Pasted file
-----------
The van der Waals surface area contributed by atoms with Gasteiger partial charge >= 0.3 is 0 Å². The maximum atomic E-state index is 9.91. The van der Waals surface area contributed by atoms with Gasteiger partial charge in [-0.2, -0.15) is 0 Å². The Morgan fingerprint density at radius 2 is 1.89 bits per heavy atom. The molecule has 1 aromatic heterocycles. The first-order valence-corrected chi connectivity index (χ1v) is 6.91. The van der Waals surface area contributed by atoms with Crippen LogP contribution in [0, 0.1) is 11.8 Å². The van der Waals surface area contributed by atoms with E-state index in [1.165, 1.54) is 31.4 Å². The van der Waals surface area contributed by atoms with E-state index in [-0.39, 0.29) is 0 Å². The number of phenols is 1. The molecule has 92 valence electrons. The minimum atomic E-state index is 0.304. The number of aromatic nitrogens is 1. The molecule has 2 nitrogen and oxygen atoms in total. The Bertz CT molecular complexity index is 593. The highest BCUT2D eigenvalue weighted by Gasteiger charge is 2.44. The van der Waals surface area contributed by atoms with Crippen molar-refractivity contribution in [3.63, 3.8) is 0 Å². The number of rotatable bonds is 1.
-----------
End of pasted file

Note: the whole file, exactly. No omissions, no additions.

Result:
The van der Waals surface area contributed by atoms with Gasteiger partial charge >= 0.3 is 0 Å². The maximum atomic E-state index is 9.91. The van der Waals surface area contributed by atoms with Gasteiger partial charge in [-0.2, -0.15) is 0 Å². The Morgan fingerprint density at radius 2 is 1.89 bits per heavy atom. The molecule has 1 aromatic heterocycles. The first-order valence-corrected chi connectivity index (χ1v) is 6.91. The van der Waals surface area contributed by atoms with Crippen LogP contribution in [0, 0.1) is 11.8 Å². The van der Waals surface area contributed by atoms with E-state index in [1.165, 1.54) is 31.4 Å². The van der Waals surface area contributed by atoms with E-state index in [-0.39, 0.29) is 0 Å². The number of phenols is 1. The molecule has 92 valence electrons. The minimum atomic E-state index is 0.304. The number of aromatic nitrogens is 1. The molecule has 2 nitrogen and oxygen atoms in total. The Bertz CT molecular complexity index is 593. The highest BCUT2D eigenvalue weighted by Gasteiger charge is 2.44. The van der Waals surface area contributed by atoms with Crippen molar-refractivity contribution in [3.63, 3.8) is 0 Å². The number of rotatable bonds is 1.